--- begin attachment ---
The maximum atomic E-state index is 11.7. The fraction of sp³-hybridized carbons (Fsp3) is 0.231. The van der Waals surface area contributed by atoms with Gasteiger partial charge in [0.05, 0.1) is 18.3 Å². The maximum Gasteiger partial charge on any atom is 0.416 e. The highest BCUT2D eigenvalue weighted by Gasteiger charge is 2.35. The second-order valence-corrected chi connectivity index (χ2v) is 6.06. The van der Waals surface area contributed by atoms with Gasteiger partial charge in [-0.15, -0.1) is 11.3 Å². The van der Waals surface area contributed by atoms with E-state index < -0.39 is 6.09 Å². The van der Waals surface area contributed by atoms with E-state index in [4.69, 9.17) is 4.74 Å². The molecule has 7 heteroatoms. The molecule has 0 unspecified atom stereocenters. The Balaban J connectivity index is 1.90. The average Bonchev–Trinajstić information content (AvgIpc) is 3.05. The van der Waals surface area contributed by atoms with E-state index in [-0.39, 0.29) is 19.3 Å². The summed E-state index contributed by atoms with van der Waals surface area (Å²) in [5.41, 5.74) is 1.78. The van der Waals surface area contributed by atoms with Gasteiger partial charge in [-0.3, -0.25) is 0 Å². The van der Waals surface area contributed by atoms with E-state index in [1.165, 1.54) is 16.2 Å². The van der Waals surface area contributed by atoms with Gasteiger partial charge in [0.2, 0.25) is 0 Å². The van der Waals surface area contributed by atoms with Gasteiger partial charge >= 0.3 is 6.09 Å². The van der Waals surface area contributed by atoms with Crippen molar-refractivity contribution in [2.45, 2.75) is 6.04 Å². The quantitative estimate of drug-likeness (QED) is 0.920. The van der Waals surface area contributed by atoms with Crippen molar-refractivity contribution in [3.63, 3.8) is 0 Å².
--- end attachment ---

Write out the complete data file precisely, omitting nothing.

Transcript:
The maximum atomic E-state index is 11.7. The fraction of sp³-hybridized carbons (Fsp3) is 0.231. The van der Waals surface area contributed by atoms with Gasteiger partial charge in [0.05, 0.1) is 18.3 Å². The maximum Gasteiger partial charge on any atom is 0.416 e. The highest BCUT2D eigenvalue weighted by Gasteiger charge is 2.35. The second-order valence-corrected chi connectivity index (χ2v) is 6.06. The van der Waals surface area contributed by atoms with Gasteiger partial charge in [-0.15, -0.1) is 11.3 Å². The van der Waals surface area contributed by atoms with E-state index < -0.39 is 6.09 Å². The van der Waals surface area contributed by atoms with E-state index in [4.69, 9.17) is 4.74 Å². The molecule has 7 heteroatoms. The molecule has 0 unspecified atom stereocenters. The Balaban J connectivity index is 1.90. The average Bonchev–Trinajstić information content (AvgIpc) is 3.05. The van der Waals surface area contributed by atoms with E-state index in [-0.39, 0.29) is 19.3 Å². The summed E-state index contributed by atoms with van der Waals surface area (Å²) in [5.41, 5.74) is 1.78. The van der Waals surface area contributed by atoms with Gasteiger partial charge in [-0.3, -0.25) is 0 Å². The van der Waals surface area contributed by atoms with E-state index in [1.165, 1.54) is 16.2 Å². The van der Waals surface area contributed by atoms with Gasteiger partial charge in [0.2, 0.25) is 0 Å². The van der Waals surface area contributed by atoms with Gasteiger partial charge >= 0.3 is 6.09 Å². The van der Waals surface area contributed by atoms with Crippen molar-refractivity contribution in [2.45, 2.75) is 6.04 Å². The quantitative estimate of drug-likeness (QED) is 0.920. The van der Waals surface area contributed by atoms with Crippen molar-refractivity contribution in [3.63, 3.8) is 0 Å².